Tech tools and toys

A good way to kick off the week!

Below are a selection of links to a variety of intriguing web tools and applications for the early adopters among you.   Thanks to Hope Leman (Research Information Technologist –  translation: a librarian-slash-info tech guru) for annotating and posting this list.

An easy to use web-based tool that lets you make stunning timelines for just about anything.

Instant screencasts for Twitter

When you have to think like a marketer

If you sell something online you really need to try SnapEngage.

PowerPoint Diagrams for Scientific Presentations Ready to Use and Easy to Edit

The Pros and Cons of Twitter Newspapers

Based on the premise that unless scientists publish ALL data, including negative and unpublished results, we will never achieve access to the sum of all scientific knowledge.

Nice infographic on the semantic Web

18 Awesome Survey & Poll Apps

Mute Twitter users by keywords!

A web-based Twitter client (currently in early development) that allows you to control what you see (and more importantly what you don’t see) in your twitterstream.

Can’t find a link you’ve shared? automagically collects the links you share online … and makes them searchable.

Dryad is an international repository of data underlying peer-reviewed articles in the basic and applied biosciences.

A demo that shows how natural language analysis can be used to choose among many specialized options and features that Google Search has, such as News, Blogs, Books, etc.

Create beautiful, reproducible documents including graphs and analysis from your raw data and code.

An online tool to aide in the practice of active reading, research, and citation management.

Find and use the genomics resources relevant to your needs

Tracking QR Code Performance
Mind-mapping tools
Create a twitter business card with your contact info

For image searching, embedding, attributing

Read It Later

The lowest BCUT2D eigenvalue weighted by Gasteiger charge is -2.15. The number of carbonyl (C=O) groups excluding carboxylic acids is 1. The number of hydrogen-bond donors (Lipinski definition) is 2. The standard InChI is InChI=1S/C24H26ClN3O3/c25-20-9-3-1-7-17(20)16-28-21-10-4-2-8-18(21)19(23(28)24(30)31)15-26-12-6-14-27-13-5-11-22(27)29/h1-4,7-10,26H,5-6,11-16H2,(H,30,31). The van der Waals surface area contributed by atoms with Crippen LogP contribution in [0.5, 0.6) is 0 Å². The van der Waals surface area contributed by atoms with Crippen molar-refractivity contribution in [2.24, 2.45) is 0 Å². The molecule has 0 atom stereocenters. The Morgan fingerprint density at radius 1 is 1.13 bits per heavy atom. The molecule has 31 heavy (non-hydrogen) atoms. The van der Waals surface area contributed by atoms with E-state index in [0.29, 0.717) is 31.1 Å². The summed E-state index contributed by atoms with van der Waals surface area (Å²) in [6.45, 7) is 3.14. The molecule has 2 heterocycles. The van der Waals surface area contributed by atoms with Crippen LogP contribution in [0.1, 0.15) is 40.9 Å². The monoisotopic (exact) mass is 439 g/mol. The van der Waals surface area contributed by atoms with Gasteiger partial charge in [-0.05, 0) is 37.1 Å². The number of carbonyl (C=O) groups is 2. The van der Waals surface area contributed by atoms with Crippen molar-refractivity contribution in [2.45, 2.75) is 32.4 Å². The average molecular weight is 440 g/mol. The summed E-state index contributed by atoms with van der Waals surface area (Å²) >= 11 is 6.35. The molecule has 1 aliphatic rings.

Interesting  slideshow, “Why Aren’t we There Yet” on Open Science in biology


See how you can build an iPhone or Android app in minutes

PubCrawler is a free “alerting” service that scans daily updates to the NCBI Medline (PubMed) and GenBank databases

Open Attribute
A simple way to attribute Creative Commons-licensed works on the web

Study on Impact of Journal Data Policies
Towards understanding the impact of journal data archiving policies on attitudes, experiences, and practices of authors

How to License Research Data
A useful guide

Coming soon to a searchbox near you!

The easiest, fastest, fairest, and best way to lend and borrow Kindle™ books.

Yet another tool for social curation (discovery and sharing)—cute video too.

Google Public Data Explorer

The Digitization of Science:
Reproducibility and Interdisciplinary Knowledge Transfer

Very edifying sets of slides here.   From a symposium at the AAAS Annual Meeting in February.

Many Eyes
Create a visualization in three easy steps

Google Recipe View
A recipe search that exploits semantic web data in RDFa

This is a for-profit company (“rich media marketing software”), but it does have some interesting things to look at.   Showcase

BMJ Open launches with innovative new features

And I thought my self-correcting IBM Selectric II was cool.  …

One thought on “Tech tools and toys

  1. Hi, Jane. Wow, how neat to be called a guru. Too cool.

    And never missing an opportunity to plug the services I work on, I would like to suggest that your patrons (who are lucky to have such a witty, skillful librarian as you) try out ScanGrants and ResearchRaven

    We try on them to list (in the case of ScanGrants) funding opportunities in the health sciences and (in the case of ResearchRaven) publishing opportunities and meeting notices in the health sciences, medical humanities, bioethics and the health-related social sciences. I spend hours trolling on the Web looking for such things and stuffing them as quickly as I can into ResearchRaven and ScanGrants so that researchers can get on with curing diseases and preventing them.

    There! That is my plug for the day! Thank you for your patience. And thanks for formatting all those links so very elegantly.

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